Raul Jimenez Thanksgiving Dinner delivered, not served, this year

5,500 meals distributed in advance with help of more than 40 organizations

Raul Jimenez Thanksgiving Dinner volunteers pivot to provide meals to those in need amid COVID-19 pandemic
Raul Jimenez Thanksgiving Dinner volunteers pivot to provide meals to those in need amid COVID-19 pandemic

SAN ANTONIO – For four decades, the Raul Jimenez Thanksgiving Dinner has fed needy residents on Thanksgiving Day.

Though it has the same mission in its 41st year, it will be accomplished a little differently.

To make up for the lack of an in-person dinner this year, volunteers helped distribute 5,500 cold meals on Wednesday that could be reheated and eaten on Thanksgiving. The meals were distributed with the help of more than 40 partnering organizations, such as nonprofits and senior homes, that came through the Henry B. Gonzales Convention Center to pick them up.

While some of the groups that were safely set up to be able to re-plate and distribute the meals themselves got the food in catering platters, most of the meals went out individually packaged.

I think that 2021 will be a little bit better for everybody,” said Raul Jimenez III, the grandson of the dinner’s founder. “And we hope to have the dancing, the laughing. But I guarantee you that behind the mask there’s a smile. And when we deliver the meals, I know it’s going to go a long way for everybody.”

Elevation Ministries was one of the groups to help with the distribution. Lead Pastor Alex Lara and another church member brought back a little over 100 meals to their South Side church for further delivery or pickup.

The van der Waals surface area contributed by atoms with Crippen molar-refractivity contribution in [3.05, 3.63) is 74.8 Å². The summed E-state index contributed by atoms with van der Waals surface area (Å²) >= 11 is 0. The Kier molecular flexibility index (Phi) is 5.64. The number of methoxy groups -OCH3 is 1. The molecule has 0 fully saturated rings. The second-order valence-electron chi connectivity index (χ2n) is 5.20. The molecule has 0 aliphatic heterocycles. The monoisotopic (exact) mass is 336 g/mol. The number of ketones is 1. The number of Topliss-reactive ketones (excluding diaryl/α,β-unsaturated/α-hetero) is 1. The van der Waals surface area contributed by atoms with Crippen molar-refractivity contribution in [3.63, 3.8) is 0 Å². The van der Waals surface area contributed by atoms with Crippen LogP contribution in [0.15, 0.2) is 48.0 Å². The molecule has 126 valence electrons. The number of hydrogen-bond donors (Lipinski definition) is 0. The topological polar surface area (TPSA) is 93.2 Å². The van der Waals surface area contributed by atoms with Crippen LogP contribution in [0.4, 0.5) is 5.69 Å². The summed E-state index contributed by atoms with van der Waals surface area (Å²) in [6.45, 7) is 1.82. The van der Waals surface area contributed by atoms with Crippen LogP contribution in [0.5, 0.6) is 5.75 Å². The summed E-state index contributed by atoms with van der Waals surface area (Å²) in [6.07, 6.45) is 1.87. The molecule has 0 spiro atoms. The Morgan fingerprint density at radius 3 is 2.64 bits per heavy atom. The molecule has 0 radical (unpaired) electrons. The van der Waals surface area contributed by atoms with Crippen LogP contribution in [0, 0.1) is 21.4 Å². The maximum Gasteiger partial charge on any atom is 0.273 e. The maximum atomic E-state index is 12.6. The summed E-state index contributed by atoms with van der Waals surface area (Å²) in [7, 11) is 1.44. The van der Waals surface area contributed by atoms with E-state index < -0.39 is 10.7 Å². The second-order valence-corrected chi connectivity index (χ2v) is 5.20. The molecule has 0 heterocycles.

Lara said the meals would go to people that members already knew needed help, and also those who might come by the stand church members set up on the curb.

The church normally distributes frozen turkeys for Thanksgiving, Lara said, but distributing meals for the Raul Jimenez Thanksgiving Dinner took the place of that effort this year. Some of the church members have been involved in the dinner for the past few years, he said. So when plans changed for the dinner, the church decided to help.

“You know, there’s a lot of families in distress, and we wish we could help all of them. But we can’t. But we can help a few,” Lara said.

Hot meals will also be delivered on Thursday, as they usually are, but in larger quantities than normal, a spokeswoman said. Meals on Wheels has helped the dinners’ organizers to create routes for the Thursday deliveries.

Still, the total number of meals provided will only be about 10,000 compared to the 25,000 served or delivered in a normal year, the spokeswoman said.

Jimenez, who actually estimated a lower number of meals that would be delivered this year, sees the bright side.

“With everything that’s been going on, I think that’s a tremendous amount of people that we’re able to say, ‘Hey, bring some hope into their lives.’ I mean, they’ve probably been at home and not really had much contact with people,” Jimenez said. “So it’s just to continue the mission, continue the hope and just share the love and and count our blessings.”


About the Authors:

Garrett Brnger is a reporter with KSAT 12.